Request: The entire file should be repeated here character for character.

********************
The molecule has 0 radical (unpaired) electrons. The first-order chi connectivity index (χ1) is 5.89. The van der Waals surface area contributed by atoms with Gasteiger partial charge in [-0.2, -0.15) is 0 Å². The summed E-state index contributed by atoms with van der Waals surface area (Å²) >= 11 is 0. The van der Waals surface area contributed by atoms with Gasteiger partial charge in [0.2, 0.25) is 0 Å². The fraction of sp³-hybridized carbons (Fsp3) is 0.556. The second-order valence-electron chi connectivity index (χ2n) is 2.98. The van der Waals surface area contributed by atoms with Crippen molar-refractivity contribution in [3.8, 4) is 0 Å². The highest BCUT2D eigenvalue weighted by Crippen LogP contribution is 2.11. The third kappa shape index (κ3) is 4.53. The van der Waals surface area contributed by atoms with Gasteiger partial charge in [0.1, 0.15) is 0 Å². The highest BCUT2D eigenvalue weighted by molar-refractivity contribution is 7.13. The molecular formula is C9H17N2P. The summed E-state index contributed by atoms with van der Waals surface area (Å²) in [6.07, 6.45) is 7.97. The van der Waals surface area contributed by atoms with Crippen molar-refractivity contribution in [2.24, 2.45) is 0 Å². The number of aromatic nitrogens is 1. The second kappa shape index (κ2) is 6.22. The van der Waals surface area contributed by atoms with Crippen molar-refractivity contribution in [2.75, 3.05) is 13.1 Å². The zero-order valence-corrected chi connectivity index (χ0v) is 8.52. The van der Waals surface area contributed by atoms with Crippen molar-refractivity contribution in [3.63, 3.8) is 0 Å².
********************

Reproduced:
The molecule has 0 radical (unpaired) electrons. The first-order chi connectivity index (χ1) is 5.89. The van der Waals surface area contributed by atoms with Gasteiger partial charge in [-0.2, -0.15) is 0 Å². The summed E-state index contributed by atoms with van der Waals surface area (Å²) >= 11 is 0. The van der Waals surface area contributed by atoms with Gasteiger partial charge in [0.2, 0.25) is 0 Å². The fraction of sp³-hybridized carbons (Fsp3) is 0.556. The second-order valence-electron chi connectivity index (χ2n) is 2.98. The van der Waals surface area contributed by atoms with Crippen molar-refractivity contribution in [3.8, 4) is 0 Å². The highest BCUT2D eigenvalue weighted by Crippen LogP contribution is 2.11. The third kappa shape index (κ3) is 4.53. The van der Waals surface area contributed by atoms with Gasteiger partial charge in [0.1, 0.15) is 0 Å². The highest BCUT2D eigenvalue weighted by molar-refractivity contribution is 7.13. The molecular formula is C9H17N2P. The summed E-state index contributed by atoms with van der Waals surface area (Å²) in [6.07, 6.45) is 7.97. The van der Waals surface area contributed by atoms with Crippen molar-refractivity contribution in [2.24, 2.45) is 0 Å². The number of aromatic nitrogens is 1. The second kappa shape index (κ2) is 6.22. The van der Waals surface area contributed by atoms with Crippen molar-refractivity contribution in [2.75, 3.05) is 13.1 Å². The zero-order valence-corrected chi connectivity index (χ0v) is 8.52. The van der Waals surface area contributed by atoms with Crippen molar-refractivity contribution in [3.63, 3.8) is 0 Å².